I thought about that rainy day on Thursday. I had a meeting at the parish at 3:30. The forecast called for rain, maybe. Should I ride? No, says my youngest, before he drove off. But I’ve been trying to bike whenever and wherever I can, in part as my response to climate change. I am lucky to live nearby work and the grocery store and the parish. And I have a shiny new bike (my 5th ever) that won’t rust in the rain. I checked the radar — clear — and the forecast said rain after 6 pm. So off I rode. The pastor joined us about 5, agreed with our plan and then said, “Boy, is it pouring!”  Deluging. Now the forecast said 15 minutes more rain, then a 17 minute break. No lightning. It was warm. Six minutes, mostly downhill. Could I do it?

I went for it. I rode home in the rain. Which indeed stopped and started on schedule. My bike bags kept computer and papers and phone dry. The rest of me? Soaked. But as Chesterton was wont to say “An inconvenience is only an adventure wrongly considered; an adventure is an inconvenience rightly considered." This was indeed an adventure.

And baptismal, as in total immersion. Perhaps my sin is finally forgiven.

Monday, May 30, 2022

Op-ed: Praying to change


I was kneeling after communion on Ascension Thursday (yes, still Thursday in the Archdiocese of Philadelphia) when my watch tapped me to let me know I had a text. I ignored it. I was praying and while I believe God from time to time answers my prayers, I was (fairly) certain God wasn’t texting me.

When Mass ended I checked my watch to see I had a photo of Ted Cruz sent from my youngest kid. Huh? Then I realized that it must be my op-ed, written for the Philadelphia paper. On what we might be praying for when we say “thoughts and prayers” in these horrific moments.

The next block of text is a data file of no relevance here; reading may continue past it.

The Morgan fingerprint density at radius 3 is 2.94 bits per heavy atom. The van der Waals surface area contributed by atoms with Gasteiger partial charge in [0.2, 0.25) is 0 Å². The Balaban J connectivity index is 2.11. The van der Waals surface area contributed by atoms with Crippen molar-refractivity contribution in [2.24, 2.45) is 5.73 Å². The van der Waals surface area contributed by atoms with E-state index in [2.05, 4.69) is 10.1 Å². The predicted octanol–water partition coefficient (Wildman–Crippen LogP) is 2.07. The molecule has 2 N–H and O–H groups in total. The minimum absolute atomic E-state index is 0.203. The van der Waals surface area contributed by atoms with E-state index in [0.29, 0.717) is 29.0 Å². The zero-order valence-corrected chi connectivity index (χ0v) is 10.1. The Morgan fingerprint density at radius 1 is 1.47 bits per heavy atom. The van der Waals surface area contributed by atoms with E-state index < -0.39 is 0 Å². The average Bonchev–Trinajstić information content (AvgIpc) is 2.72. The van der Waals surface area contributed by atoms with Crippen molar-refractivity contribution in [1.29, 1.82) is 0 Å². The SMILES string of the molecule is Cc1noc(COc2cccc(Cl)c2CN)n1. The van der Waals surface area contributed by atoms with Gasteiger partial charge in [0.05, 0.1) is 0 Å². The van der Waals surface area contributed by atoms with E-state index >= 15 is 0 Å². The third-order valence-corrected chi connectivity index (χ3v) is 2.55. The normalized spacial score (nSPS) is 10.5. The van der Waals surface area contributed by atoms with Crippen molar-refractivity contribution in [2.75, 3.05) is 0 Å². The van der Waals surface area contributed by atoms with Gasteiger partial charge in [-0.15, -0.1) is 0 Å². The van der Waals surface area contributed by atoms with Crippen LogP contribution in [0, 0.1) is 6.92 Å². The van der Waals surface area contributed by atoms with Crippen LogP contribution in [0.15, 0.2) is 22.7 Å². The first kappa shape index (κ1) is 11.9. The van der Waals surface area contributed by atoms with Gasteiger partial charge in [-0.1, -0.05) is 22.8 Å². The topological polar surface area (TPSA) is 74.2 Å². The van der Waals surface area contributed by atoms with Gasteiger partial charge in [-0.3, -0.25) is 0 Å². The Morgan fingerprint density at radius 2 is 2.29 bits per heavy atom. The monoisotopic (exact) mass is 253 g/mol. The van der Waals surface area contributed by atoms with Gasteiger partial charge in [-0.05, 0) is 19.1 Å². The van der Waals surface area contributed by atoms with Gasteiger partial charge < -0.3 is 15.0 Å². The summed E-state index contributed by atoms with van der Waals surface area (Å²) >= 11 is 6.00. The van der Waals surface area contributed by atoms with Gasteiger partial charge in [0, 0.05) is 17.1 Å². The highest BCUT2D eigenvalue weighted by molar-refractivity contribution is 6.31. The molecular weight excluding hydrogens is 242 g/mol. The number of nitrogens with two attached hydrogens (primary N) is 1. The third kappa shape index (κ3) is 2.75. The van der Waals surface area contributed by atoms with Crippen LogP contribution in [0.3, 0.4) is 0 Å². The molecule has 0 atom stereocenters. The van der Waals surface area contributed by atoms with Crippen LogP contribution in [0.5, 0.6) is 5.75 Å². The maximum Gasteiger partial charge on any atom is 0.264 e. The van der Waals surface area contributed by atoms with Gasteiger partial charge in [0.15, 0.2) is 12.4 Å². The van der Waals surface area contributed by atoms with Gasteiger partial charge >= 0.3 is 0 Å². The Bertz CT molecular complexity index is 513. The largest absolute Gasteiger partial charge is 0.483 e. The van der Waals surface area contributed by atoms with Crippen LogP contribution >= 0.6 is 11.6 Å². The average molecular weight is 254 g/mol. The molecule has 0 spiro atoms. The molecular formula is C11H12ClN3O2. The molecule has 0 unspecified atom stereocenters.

So what was I praying for as I knelt there, moments after holding the Body of Christ in my hands? For the parents and children whose lives and bodies had been torn apart shot from a gun that no one outside the military should have. That their parents might have the strength to watch their children’s bodies taken away from them for the last time. For the teachers who stood in front of their students, for the teachers who wonder if they will ever be in that position. For the courage to keep saying what we would prefer to cloak in euphemisms. For the persistence to keep calling my representatives, both state and federal and tell them what my thoughts and prayers are.

Various people have written to say that the piece has encouraged them to persist in the face of what seems like an intractable problem. Others have written to tell me who to blame. It’s the fault of the parents who failed to take their marriage vows seriously (seriously? Seriously!). Or of universities. Or mental illness. Or, or, or…

Please I pray, let us persist. Call your representatives — that matters. Write them and if you want a copy of my op-ed to send, you can find it here:

Or I send me an email and I’ll send you a PDF.

Saturday, April 16, 2022

Passion, death and resurrection

I went to morning prayer at the parish today, followed by an all hands scramble to unload the flowers and get them out onto the altar for the decorating team coming later. As I headed out afterwards, my heart lifted at the sight of the trees in bloom, the fallen petals from the cherry tree stirring like confetti from a long past parade on the walk, the sounds of the birds. It was a beautiful morning in Bryn Mawr. The air held that spring warmth, just a hint of March’s cold damp still caught in the corners of the stone walls of the church. And just like that I was transported 35 years into the past.